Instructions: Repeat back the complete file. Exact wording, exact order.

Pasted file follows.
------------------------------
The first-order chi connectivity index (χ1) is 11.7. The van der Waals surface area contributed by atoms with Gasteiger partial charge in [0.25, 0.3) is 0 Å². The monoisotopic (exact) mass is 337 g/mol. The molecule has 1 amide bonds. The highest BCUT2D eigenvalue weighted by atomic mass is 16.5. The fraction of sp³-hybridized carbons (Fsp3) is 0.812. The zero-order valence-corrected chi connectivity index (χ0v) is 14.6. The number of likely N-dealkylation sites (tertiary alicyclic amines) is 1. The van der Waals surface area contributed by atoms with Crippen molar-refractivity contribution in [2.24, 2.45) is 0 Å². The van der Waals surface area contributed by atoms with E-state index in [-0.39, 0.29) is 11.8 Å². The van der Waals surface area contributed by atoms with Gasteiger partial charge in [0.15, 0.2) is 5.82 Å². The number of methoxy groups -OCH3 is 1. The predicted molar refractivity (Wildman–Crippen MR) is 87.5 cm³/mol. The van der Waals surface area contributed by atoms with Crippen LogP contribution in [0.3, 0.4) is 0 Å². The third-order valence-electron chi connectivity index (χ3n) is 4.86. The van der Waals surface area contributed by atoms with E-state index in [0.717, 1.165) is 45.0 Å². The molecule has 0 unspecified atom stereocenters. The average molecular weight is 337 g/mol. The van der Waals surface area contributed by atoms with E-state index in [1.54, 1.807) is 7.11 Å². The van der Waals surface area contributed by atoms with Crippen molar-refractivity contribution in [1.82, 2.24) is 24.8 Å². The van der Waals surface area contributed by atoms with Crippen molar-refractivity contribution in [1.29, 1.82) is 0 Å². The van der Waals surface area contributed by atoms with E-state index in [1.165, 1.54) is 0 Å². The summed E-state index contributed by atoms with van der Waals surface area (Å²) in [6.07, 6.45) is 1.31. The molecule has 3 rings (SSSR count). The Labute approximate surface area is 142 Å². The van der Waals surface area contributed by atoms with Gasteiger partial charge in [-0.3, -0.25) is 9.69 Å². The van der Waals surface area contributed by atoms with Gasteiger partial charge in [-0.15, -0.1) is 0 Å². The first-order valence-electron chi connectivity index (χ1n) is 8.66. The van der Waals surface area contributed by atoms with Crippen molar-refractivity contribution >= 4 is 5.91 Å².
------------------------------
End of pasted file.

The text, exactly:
The first-order chi connectivity index (χ1) is 11.7. The van der Waals surface area contributed by atoms with Gasteiger partial charge in [0.25, 0.3) is 0 Å². The monoisotopic (exact) mass is 337 g/mol. The molecule has 1 amide bonds. The highest BCUT2D eigenvalue weighted by atomic mass is 16.5. The fraction of sp³-hybridized carbons (Fsp3) is 0.812. The zero-order valence-corrected chi connectivity index (χ0v) is 14.6. The number of likely N-dealkylation sites (tertiary alicyclic amines) is 1. The van der Waals surface area contributed by atoms with Crippen molar-refractivity contribution in [2.24, 2.45) is 0 Å². The van der Waals surface area contributed by atoms with E-state index in [-0.39, 0.29) is 11.8 Å². The van der Waals surface area contributed by atoms with Gasteiger partial charge in [0.15, 0.2) is 5.82 Å². The number of methoxy groups -OCH3 is 1. The predicted molar refractivity (Wildman–Crippen MR) is 87.5 cm³/mol. The van der Waals surface area contributed by atoms with Crippen LogP contribution in [0.3, 0.4) is 0 Å². The third-order valence-electron chi connectivity index (χ3n) is 4.86. The van der Waals surface area contributed by atoms with E-state index in [0.717, 1.165) is 45.0 Å². The molecule has 0 unspecified atom stereocenters. The average molecular weight is 337 g/mol. The van der Waals surface area contributed by atoms with E-state index in [1.54, 1.807) is 7.11 Å². The van der Waals surface area contributed by atoms with Crippen molar-refractivity contribution in [1.82, 2.24) is 24.8 Å². The van der Waals surface area contributed by atoms with Crippen molar-refractivity contribution in [1.29, 1.82) is 0 Å². The van der Waals surface area contributed by atoms with E-state index in [1.165, 1.54) is 0 Å². The summed E-state index contributed by atoms with van der Waals surface area (Å²) in [6.07, 6.45) is 1.31. The molecule has 3 rings (SSSR count). The Labute approximate surface area is 142 Å². The van der Waals surface area contributed by atoms with Gasteiger partial charge in [-0.3, -0.25) is 9.69 Å². The van der Waals surface area contributed by atoms with Gasteiger partial charge in [-0.15, -0.1) is 0 Å². The first-order valence-electron chi connectivity index (χ1n) is 8.66. The van der Waals surface area contributed by atoms with Crippen molar-refractivity contribution >= 4 is 5.91 Å².